PopulationMetro: 904,834
The midwestern business capital lives large while keeping it small.

Nebraska’s largest city has always worked overtime to carve out its place on the banks of the Missouri River in pretty much the middle of the (contiguous) country.

Forged by its millennia of human habitation—from its aboriginal crossroads inhabited by people known as “Those Against the Current” to its more recent cattle ranching industry, the area has always nurtured resiliency and independence.

That sense of community-building has slowly, over decades, built Omaha into an economic powerhouse that tops our Prosperity category and is the envy of small cities everywhere, despite its relative isolation or lack of a coastline.

It boasts the most Fortune 500 companies in the nation—eight—among cities with less than a million people. Berkshire Hathaway, Union Pacific Railroad, Peter Kiewit Son’s Inc. and (of course) The Mutual of Omaha Companies all call Omaha home. And since economic success of the past paves the way for the future, new companies steadily trickling into the city over the past decade have inspired the moniker of “Silicon Prairie.”

Place 55
Product 83
Programming 60
People 46
Prosperity 100
Promotion 59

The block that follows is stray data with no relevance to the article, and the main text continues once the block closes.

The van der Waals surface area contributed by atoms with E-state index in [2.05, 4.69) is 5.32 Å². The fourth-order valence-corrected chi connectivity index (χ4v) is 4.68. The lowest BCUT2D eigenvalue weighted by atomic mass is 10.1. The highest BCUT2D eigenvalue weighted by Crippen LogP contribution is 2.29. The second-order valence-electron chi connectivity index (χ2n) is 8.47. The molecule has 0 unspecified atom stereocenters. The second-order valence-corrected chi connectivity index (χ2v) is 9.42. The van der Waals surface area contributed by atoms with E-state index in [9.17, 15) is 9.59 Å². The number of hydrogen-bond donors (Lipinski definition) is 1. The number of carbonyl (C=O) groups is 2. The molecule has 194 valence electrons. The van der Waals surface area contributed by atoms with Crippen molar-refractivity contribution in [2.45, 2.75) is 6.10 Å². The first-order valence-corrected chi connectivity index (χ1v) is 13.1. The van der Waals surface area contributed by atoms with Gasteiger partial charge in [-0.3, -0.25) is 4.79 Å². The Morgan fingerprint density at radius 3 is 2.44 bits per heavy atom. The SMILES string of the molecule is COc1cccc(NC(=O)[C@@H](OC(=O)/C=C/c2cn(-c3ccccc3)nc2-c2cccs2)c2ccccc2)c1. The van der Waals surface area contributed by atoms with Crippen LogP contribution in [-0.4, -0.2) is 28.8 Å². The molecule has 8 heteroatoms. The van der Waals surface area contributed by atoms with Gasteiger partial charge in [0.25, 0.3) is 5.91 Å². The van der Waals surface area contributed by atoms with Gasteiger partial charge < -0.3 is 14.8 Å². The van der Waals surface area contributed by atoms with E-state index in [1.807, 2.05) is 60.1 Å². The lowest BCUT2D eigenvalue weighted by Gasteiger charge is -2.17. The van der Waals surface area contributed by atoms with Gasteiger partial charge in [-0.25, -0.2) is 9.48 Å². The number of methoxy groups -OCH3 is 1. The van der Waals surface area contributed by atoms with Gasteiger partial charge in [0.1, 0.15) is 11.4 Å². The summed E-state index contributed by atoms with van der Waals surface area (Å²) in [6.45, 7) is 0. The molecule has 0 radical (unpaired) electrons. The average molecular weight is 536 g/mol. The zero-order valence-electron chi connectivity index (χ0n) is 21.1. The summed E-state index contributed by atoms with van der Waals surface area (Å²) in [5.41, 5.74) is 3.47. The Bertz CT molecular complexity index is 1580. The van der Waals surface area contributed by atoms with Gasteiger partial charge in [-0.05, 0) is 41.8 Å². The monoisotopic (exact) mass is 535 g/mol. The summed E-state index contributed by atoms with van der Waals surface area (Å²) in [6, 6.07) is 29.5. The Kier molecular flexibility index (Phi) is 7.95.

But Omahans work to live, too, as evidenced by the #1 Nightlife and Top 5 Culinary rankings in the country. The fact that most of the city’s legendary steaks and midwestern hospitality-fueled bars are all tucked into the Old Market District makes indulging convenient.

Omaha prides itself on its outdoors, as well, and visionary placemaking initiatives in recent years are testament to its design swagger. Its riverfront now boasts the architecturally striking, S-curving Bob Kerrey Bridge. Costing $22 million and linking Nebraska with Iowa across the river, it is—at 3,000 feet—one of the longest pedestrian bridge projects ever constructed.

Perhaps most important, it is a place to stand, not just cross, and admire the ambition of a city in the heart of the country—and the big skies that have inspired people here for as long as anyone can remember.